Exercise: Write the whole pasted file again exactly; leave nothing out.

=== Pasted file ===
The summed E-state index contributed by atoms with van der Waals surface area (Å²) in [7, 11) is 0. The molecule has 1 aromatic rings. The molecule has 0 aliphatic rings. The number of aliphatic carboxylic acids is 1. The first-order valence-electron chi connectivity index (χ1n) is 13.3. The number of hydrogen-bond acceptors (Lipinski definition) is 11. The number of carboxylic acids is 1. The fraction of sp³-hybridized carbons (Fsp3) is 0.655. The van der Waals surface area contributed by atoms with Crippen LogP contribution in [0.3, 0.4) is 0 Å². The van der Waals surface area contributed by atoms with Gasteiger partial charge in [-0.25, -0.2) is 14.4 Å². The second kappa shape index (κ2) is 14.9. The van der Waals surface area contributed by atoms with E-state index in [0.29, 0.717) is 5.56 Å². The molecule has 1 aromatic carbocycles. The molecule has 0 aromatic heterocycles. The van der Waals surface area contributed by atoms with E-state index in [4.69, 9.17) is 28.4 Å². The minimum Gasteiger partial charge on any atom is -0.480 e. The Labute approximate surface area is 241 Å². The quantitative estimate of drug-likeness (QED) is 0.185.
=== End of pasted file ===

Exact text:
The summed E-state index contributed by atoms with van der Waals surface area (Å²) in [7, 11) is 0. The molecule has 1 aromatic rings. The molecule has 0 aliphatic rings. The number of aliphatic carboxylic acids is 1. The first-order valence-electron chi connectivity index (χ1n) is 13.3. The number of hydrogen-bond acceptors (Lipinski definition) is 11. The number of carboxylic acids is 1. The fraction of sp³-hybridized carbons (Fsp3) is 0.655. The van der Waals surface area contributed by atoms with Crippen LogP contribution in [0.3, 0.4) is 0 Å². The van der Waals surface area contributed by atoms with Gasteiger partial charge in [-0.25, -0.2) is 14.4 Å². The second kappa shape index (κ2) is 14.9. The van der Waals surface area contributed by atoms with E-state index in [0.29, 0.717) is 5.56 Å². The molecule has 1 aromatic carbocycles. The molecule has 0 aromatic heterocycles. The van der Waals surface area contributed by atoms with E-state index in [4.69, 9.17) is 28.4 Å². The minimum Gasteiger partial charge on any atom is -0.480 e. The Labute approximate surface area is 241 Å². The quantitative estimate of drug-likeness (QED) is 0.185.